UK Sikh MP's Meeting With Cabinet Secy Sparks Row

Aditi Khanna/London
UK Sikh MP's Meeting With Cabinet Secy Sparks Row

A meeting between Britain's only Sikh MP and the Cabinet Secretary conducting a probe into the country's alleged involvement in planning Operation Bluestar in 1984 to flush out militants holed up in the Golden Temple has sparked a controversy with the Labour party asking why no other MP was invited for an interaction.

Prime Minister David Cameron directed his Cabinet Secretary Jeremy Heywood to probe the facts behind claims of British collusion in the operation that emerged as part of recently declassified documents.

Britain's only Sikh MP, Paul Uppal, outed a meeting with Heywood on the issue, triggering questions over why only the Conservative Party politician was being allowed access.

"On Monday night I am actually going to go and see Sir Jeremy Heywood with some other Sikhs, just to impress on him the level of sentiment and how sensitive this is," the Wolverhampton MP told the Sikh Television Channel last week.

"It is important we take the politics out of this...But I have wanted to go and see the people right at the centre of this to impress upon them how important it is that we move urgently and we get to the truth," Uppal said.

It prompted coalition partners Liberal Democrats and Opposition Labour MPs to demand a meeting with Heywood.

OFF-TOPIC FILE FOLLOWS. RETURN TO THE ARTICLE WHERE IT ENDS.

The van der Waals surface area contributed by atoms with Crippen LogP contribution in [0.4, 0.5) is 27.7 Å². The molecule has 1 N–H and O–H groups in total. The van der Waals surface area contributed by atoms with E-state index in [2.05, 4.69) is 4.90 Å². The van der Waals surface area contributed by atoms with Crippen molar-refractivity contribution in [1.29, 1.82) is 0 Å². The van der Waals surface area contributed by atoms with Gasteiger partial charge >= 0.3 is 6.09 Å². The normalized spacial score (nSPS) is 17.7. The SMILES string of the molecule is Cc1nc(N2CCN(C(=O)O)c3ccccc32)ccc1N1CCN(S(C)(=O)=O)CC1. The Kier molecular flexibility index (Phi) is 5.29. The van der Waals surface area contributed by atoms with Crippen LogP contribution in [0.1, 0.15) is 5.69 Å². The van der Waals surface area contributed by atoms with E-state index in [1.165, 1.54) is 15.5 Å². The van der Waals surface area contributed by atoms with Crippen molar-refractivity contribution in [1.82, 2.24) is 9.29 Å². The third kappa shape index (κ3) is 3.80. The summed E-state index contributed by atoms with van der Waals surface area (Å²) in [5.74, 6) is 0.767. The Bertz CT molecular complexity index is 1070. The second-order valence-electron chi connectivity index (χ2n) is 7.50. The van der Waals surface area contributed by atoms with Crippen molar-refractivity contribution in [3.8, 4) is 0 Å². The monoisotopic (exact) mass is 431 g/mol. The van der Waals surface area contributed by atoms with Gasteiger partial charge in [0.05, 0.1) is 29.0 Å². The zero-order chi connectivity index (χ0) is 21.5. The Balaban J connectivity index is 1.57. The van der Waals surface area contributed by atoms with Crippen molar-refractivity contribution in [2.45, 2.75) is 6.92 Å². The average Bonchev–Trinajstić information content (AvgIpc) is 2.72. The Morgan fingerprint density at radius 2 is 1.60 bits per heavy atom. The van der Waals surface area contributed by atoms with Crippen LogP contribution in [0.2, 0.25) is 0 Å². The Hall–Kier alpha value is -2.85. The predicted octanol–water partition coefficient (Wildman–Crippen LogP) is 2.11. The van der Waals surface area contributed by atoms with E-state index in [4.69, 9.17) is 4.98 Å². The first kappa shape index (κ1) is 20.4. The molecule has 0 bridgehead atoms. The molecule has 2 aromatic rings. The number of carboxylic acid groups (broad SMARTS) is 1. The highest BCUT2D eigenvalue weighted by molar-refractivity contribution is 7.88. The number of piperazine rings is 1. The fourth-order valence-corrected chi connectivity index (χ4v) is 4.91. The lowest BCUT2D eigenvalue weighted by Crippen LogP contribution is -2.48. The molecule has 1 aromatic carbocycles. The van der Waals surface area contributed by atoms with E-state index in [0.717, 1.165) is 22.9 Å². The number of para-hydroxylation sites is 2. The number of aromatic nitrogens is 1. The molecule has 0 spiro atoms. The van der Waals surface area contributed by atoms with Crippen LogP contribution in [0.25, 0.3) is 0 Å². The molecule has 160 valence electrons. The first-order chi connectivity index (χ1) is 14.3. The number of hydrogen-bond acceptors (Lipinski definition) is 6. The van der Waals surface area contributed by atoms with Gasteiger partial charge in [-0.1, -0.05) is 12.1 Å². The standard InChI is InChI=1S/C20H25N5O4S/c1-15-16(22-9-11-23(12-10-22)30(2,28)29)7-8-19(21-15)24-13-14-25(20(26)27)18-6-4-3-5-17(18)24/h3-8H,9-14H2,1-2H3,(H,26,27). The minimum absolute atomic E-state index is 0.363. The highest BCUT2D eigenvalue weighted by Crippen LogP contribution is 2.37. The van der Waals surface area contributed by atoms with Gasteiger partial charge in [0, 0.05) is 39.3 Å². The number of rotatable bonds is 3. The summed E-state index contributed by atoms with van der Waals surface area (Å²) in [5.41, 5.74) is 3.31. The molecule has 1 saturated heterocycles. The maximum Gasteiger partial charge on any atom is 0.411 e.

Tom Watson, the Labour MP for West Bromwich East who raised the issue in the House of Commons earlier this month, challenged Uppal to explain why no other MP had been invited to meet Heywood.

Uppal, who eventually met the Cabinet Secretary with former Labour business minister Pat McFadden, told the 'Guardian': "As the only Sikh MP it was only reasonable and sensible that I should go and see the Cabinet Secretary. I got an invite. I had been pushing for it. I made it clear I wanted to see the Cabinet Secretary."

McFadden said, "No one should underestimate the degree of pain which still exists in the Sikh community about these events (in 1984) partly because of the belief that the full truth has never been told.

"I stressed to the Cabinet Secretary the importance of telling the full truth about any UK involvement and that anything less would simply feed a sense of suspicion and mistrust. We have to see what is published," he said.

A set of letters released by the National Archives earlier this year had indicated that Britain's Special Air Services (SAS) commandos may have been involved in training the Indian Army for the operation to flush out militants holed up in the Golden Temple.

Cameron was forced to issue a statement in Parliament, stressing that "the inquiry will be thorough, transparent and will get to the truth".

Hundreds were killed in the operation in June 1984, which also led to the assassination of the then Indian Prime Minister Indira Gandhi by two of her Sikh bodyguards four months later in a revenge attack.

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